Yemeni President Ali Abdullah Saleh told army commanders on Tuesday the impoverished Arab state could descend into civil war because of efforts to stage what he called a 'coup' against his rule.
Senior army commanders said on Monday they had switched support to pro-democracy activists who have been protesting for weeks, demanding the veteran ruler stand down.
"Those who want to climb up to power through coups should know that this is out of the question. The homeland will not be stable, there will be a civil war, a bloody war. They should carefully consider this," he said in a speech before commanders.
General Ali Mohsen, commander of the northwest military zone and Saleh's kinsmen, said on Al Jazeera on Monday he was backing the protesters and himself warned of civil war if repression of protest continued.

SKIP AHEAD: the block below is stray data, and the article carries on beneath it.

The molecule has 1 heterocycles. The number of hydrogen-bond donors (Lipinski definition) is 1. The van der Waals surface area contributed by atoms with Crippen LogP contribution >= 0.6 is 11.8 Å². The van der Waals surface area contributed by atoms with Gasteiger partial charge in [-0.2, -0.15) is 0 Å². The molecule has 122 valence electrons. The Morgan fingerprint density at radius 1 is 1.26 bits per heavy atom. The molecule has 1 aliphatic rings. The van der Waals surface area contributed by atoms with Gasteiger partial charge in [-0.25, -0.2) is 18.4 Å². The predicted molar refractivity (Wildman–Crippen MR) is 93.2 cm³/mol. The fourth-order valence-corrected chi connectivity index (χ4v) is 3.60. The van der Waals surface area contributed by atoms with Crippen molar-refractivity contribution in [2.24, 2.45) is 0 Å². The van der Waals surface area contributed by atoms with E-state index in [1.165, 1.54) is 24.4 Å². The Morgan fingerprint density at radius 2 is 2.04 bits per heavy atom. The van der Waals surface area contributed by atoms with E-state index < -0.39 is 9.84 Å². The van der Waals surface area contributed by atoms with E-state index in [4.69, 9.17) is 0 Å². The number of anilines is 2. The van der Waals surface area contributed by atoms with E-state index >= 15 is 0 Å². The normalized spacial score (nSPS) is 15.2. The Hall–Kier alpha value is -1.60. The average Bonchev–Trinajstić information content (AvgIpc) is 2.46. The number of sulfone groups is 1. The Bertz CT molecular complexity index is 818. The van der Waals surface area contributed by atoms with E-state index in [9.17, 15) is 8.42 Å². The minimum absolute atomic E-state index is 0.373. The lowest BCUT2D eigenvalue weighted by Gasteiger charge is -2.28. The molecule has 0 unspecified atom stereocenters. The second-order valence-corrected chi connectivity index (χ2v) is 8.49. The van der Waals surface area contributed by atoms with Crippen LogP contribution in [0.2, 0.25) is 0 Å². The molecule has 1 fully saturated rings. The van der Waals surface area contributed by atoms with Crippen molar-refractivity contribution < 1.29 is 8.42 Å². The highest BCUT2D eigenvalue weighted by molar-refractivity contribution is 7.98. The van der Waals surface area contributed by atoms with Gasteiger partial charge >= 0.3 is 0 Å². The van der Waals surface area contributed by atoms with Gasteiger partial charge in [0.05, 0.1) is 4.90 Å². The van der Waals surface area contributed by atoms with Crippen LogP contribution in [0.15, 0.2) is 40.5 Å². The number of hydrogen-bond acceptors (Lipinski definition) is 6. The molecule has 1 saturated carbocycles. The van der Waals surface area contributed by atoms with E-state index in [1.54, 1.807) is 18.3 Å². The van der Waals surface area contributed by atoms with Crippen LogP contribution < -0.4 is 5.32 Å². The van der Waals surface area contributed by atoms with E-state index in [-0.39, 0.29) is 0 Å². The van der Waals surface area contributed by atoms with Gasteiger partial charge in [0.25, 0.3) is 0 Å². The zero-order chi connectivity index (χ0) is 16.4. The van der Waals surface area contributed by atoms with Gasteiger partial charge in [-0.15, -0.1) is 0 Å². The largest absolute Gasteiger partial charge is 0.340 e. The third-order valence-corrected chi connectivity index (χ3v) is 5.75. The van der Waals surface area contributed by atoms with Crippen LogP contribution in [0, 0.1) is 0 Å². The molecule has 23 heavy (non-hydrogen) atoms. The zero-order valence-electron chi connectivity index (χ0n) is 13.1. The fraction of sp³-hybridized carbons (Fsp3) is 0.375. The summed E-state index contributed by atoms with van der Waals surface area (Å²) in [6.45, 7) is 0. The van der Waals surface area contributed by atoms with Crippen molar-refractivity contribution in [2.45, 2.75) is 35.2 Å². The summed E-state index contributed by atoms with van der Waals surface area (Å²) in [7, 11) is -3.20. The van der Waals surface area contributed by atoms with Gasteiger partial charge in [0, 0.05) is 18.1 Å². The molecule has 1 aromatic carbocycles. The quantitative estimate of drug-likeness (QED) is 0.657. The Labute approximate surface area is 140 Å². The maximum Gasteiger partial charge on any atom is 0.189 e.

"I say clearly to the brother officers (who resigned) as a result of weakness and media intimidation: The media has terrorised them until they fell like autumn leaves and they shall regret it," Saleh said in the speech.
In a separate speech to tribal leaders in Sanaa, many of whom back the protesters, Saleh repeated his civil war warning and added that the country could face distintegration.
"You have an agenda to tear down the country, the country will be divided into three instead of two halfs. A southern part, northern part and a middle part. This is what is being sought by defectors against the unity," he said, referring to northern Shiite rebels and al Qaeda militants.